"FLO is currently working with other participants in the industry as well as the Transportation Security Administration to analyze the implications of this announcement and to formulate a plan for the advancement of the program," the company said in a statement.
Clear and FLO were accepted at some of the same airports, including Dulles and Reagan National. The companies had disputed who had to pay for the lane infrastructure in airports where both programs operated.
The TSA said it had no comment and described the Clear program as "a market-driven, private-sector venture."
Verified Identity Pass said on its Web site that it will not issue refunds. That leaves members like Richard Hefner, 28, an engineer from Los Gatos, Calif., out of luck. He said he has been a Clear member since February 2007 and was paid through February 2011.
Steven Brill, Verified Identity Pass's chief executive until he left in February, said he did not know why the company ceased operating.
"What I do know for sure, however, is that the need for intelligent risk management hasn't diminished and that programs like Clear should have a role in our future, as we try to use common sense to balance security needs with freedom and the free flow of commerce," he said in a statement.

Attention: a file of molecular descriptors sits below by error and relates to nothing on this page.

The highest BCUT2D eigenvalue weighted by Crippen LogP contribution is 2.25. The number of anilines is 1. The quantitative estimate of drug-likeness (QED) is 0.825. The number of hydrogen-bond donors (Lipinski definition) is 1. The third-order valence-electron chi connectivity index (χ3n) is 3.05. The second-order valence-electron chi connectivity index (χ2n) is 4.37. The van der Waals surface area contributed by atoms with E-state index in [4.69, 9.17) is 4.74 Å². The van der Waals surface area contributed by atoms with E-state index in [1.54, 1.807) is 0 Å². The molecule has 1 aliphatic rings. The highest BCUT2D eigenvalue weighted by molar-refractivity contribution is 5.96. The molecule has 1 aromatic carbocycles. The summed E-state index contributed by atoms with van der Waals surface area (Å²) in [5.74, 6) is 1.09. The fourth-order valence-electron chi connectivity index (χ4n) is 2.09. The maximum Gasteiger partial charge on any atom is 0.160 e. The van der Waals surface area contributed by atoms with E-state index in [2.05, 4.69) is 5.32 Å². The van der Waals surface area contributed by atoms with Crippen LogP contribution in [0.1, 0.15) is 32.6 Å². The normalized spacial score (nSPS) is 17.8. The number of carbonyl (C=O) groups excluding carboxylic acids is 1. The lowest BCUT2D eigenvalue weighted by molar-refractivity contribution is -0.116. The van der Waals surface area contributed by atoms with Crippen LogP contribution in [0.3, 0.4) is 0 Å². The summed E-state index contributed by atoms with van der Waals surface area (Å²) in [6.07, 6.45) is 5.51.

Clear used fingerprints and iris scans to identify its members.
Marc Rotenberg, executive director at the Electronic Privacy Information Center, said he had worries about the security of members' personal information and the possibility of identity theft. Verified Identity Pass's acting chief executive Jim Moroney did not respond to multiple requests for comment, but said in a conference call yesterday with the TSA that the company was in the process of deleting data from its system, according to Airports Council International-North America.
Now and then the airlines' inclination to automate everything, eradicate customer service interactions, and leave the traveler entirely on their own once a credit card has been dunned (am I exaggerating? You tell me...) results in win-win innovations that benefit everyone.
The recent rush to offer online check-in and printable boarding passes on the day of travel is one such serendipitous trend; the airlines seem to love it, and travelers are flocking and clicking in droves to choose seats and print out boarding passes from the comfort of their home or office.
What's in It for Me?
What is in it
However, while the benefits for easing your trek through the airport are clear, the trend does almost revolutionize one critical aspect of traveler comfort when flying -- seating assignments. When you do check in online, you get the pick of the litter with respect to seat availability at that moment. And the sooner you check, the better. As a result, the service has set off a rush of its own as travelers are blitzing airline Web sites on the day of travel to secure the best possible seats.